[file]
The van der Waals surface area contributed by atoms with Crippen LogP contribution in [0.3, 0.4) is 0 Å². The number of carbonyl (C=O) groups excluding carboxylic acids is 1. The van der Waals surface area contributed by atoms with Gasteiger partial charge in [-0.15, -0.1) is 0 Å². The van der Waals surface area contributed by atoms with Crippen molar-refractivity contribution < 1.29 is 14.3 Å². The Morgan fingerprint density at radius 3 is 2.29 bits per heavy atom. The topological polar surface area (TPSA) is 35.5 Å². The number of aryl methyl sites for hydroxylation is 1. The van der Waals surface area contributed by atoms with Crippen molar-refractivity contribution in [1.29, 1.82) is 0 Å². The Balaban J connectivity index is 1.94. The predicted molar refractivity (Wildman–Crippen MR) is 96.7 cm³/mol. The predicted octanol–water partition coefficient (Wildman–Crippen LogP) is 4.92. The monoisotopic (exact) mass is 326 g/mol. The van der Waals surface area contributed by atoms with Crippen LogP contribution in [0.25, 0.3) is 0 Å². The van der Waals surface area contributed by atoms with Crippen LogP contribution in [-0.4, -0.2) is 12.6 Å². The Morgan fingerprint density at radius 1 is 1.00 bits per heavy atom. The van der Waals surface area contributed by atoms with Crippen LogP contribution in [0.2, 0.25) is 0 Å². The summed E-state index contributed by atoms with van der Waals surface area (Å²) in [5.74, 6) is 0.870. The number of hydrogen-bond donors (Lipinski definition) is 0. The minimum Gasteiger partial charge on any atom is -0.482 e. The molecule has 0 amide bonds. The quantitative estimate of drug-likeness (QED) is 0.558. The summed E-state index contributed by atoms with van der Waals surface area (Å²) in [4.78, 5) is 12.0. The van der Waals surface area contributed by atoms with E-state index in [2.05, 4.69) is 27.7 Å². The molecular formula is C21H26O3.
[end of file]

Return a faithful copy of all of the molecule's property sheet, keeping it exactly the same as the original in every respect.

The van der Waals surface area contributed by atoms with Crippen LogP contribution in [0.3, 0.4) is 0 Å². The number of carbonyl (C=O) groups excluding carboxylic acids is 1. The van der Waals surface area contributed by atoms with Gasteiger partial charge in [-0.15, -0.1) is 0 Å². The van der Waals surface area contributed by atoms with Crippen molar-refractivity contribution < 1.29 is 14.3 Å². The Morgan fingerprint density at radius 3 is 2.29 bits per heavy atom. The topological polar surface area (TPSA) is 35.5 Å². The number of aryl methyl sites for hydroxylation is 1. The van der Waals surface area contributed by atoms with Crippen molar-refractivity contribution in [1.29, 1.82) is 0 Å². The Balaban J connectivity index is 1.94. The predicted molar refractivity (Wildman–Crippen MR) is 96.7 cm³/mol. The predicted octanol–water partition coefficient (Wildman–Crippen LogP) is 4.92. The monoisotopic (exact) mass is 326 g/mol. The van der Waals surface area contributed by atoms with Crippen LogP contribution in [0.25, 0.3) is 0 Å². The van der Waals surface area contributed by atoms with Crippen LogP contribution in [-0.4, -0.2) is 12.6 Å². The Morgan fingerprint density at radius 1 is 1.00 bits per heavy atom. The van der Waals surface area contributed by atoms with Crippen LogP contribution in [0.2, 0.25) is 0 Å². The summed E-state index contributed by atoms with van der Waals surface area (Å²) in [5.74, 6) is 0.870. The number of hydrogen-bond donors (Lipinski definition) is 0. The minimum Gasteiger partial charge on any atom is -0.482 e. The molecule has 0 amide bonds. The quantitative estimate of drug-likeness (QED) is 0.558. The summed E-state index contributed by atoms with van der Waals surface area (Å²) in [4.78, 5) is 12.0. The van der Waals surface area contributed by atoms with E-state index in [2.05, 4.69) is 27.7 Å². The molecular formula is C21H26O3.